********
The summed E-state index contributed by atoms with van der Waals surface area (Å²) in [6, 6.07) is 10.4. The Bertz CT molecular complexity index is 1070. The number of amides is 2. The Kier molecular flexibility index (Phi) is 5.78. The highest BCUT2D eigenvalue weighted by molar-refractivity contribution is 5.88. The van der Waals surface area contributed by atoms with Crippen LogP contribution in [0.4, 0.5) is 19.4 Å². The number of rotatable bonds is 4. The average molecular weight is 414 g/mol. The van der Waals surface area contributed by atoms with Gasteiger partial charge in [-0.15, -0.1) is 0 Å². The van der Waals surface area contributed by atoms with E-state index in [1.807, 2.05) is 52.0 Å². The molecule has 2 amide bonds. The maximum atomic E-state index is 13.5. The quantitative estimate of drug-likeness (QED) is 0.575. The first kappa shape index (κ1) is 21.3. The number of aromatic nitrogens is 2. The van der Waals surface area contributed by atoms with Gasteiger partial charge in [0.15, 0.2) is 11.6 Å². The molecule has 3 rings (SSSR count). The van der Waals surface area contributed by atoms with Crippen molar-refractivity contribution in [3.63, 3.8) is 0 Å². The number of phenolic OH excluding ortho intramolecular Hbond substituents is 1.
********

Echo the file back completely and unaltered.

The summed E-state index contributed by atoms with van der Waals surface area (Å²) in [6, 6.07) is 10.4. The Bertz CT molecular complexity index is 1070. The number of amides is 2. The Kier molecular flexibility index (Phi) is 5.78. The highest BCUT2D eigenvalue weighted by molar-refractivity contribution is 5.88. The van der Waals surface area contributed by atoms with Crippen LogP contribution in [0.4, 0.5) is 19.4 Å². The number of rotatable bonds is 4. The average molecular weight is 414 g/mol. The van der Waals surface area contributed by atoms with Gasteiger partial charge in [-0.15, -0.1) is 0 Å². The van der Waals surface area contributed by atoms with E-state index in [1.807, 2.05) is 52.0 Å². The molecule has 2 amide bonds. The maximum atomic E-state index is 13.5. The quantitative estimate of drug-likeness (QED) is 0.575. The first kappa shape index (κ1) is 21.3. The number of aromatic nitrogens is 2. The van der Waals surface area contributed by atoms with Gasteiger partial charge in [0.15, 0.2) is 11.6 Å². The molecule has 3 rings (SSSR count). The van der Waals surface area contributed by atoms with Crippen molar-refractivity contribution in [3.63, 3.8) is 0 Å². The number of phenolic OH excluding ortho intramolecular Hbond substituents is 1.